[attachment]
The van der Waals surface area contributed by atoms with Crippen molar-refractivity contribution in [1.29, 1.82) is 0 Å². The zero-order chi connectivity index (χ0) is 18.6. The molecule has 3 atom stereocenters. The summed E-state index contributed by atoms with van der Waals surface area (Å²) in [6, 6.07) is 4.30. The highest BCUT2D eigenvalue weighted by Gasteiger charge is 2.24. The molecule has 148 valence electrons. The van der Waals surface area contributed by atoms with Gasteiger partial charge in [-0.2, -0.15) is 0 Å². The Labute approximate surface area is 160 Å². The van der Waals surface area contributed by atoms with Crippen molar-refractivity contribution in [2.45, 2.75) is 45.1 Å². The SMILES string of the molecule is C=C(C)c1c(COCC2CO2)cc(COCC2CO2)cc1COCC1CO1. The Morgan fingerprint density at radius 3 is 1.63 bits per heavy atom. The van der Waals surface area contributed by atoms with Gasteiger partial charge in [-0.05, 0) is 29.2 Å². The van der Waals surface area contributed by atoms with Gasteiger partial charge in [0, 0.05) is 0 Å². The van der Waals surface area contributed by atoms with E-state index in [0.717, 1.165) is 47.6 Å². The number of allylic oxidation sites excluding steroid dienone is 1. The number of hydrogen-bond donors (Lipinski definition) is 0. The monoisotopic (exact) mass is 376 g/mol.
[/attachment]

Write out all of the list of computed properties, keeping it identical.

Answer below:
The van der Waals surface area contributed by atoms with Crippen molar-refractivity contribution in [1.29, 1.82) is 0 Å². The zero-order chi connectivity index (χ0) is 18.6. The molecule has 3 atom stereocenters. The summed E-state index contributed by atoms with van der Waals surface area (Å²) in [6, 6.07) is 4.30. The highest BCUT2D eigenvalue weighted by Gasteiger charge is 2.24. The molecule has 148 valence electrons. The van der Waals surface area contributed by atoms with Gasteiger partial charge in [-0.2, -0.15) is 0 Å². The Labute approximate surface area is 160 Å². The van der Waals surface area contributed by atoms with Crippen molar-refractivity contribution in [2.45, 2.75) is 45.1 Å². The SMILES string of the molecule is C=C(C)c1c(COCC2CO2)cc(COCC2CO2)cc1COCC1CO1. The Morgan fingerprint density at radius 3 is 1.63 bits per heavy atom. The van der Waals surface area contributed by atoms with Gasteiger partial charge in [-0.05, 0) is 29.2 Å². The van der Waals surface area contributed by atoms with Gasteiger partial charge in [0, 0.05) is 0 Å². The van der Waals surface area contributed by atoms with E-state index in [0.717, 1.165) is 47.6 Å². The number of allylic oxidation sites excluding steroid dienone is 1. The number of hydrogen-bond donors (Lipinski definition) is 0. The monoisotopic (exact) mass is 376 g/mol.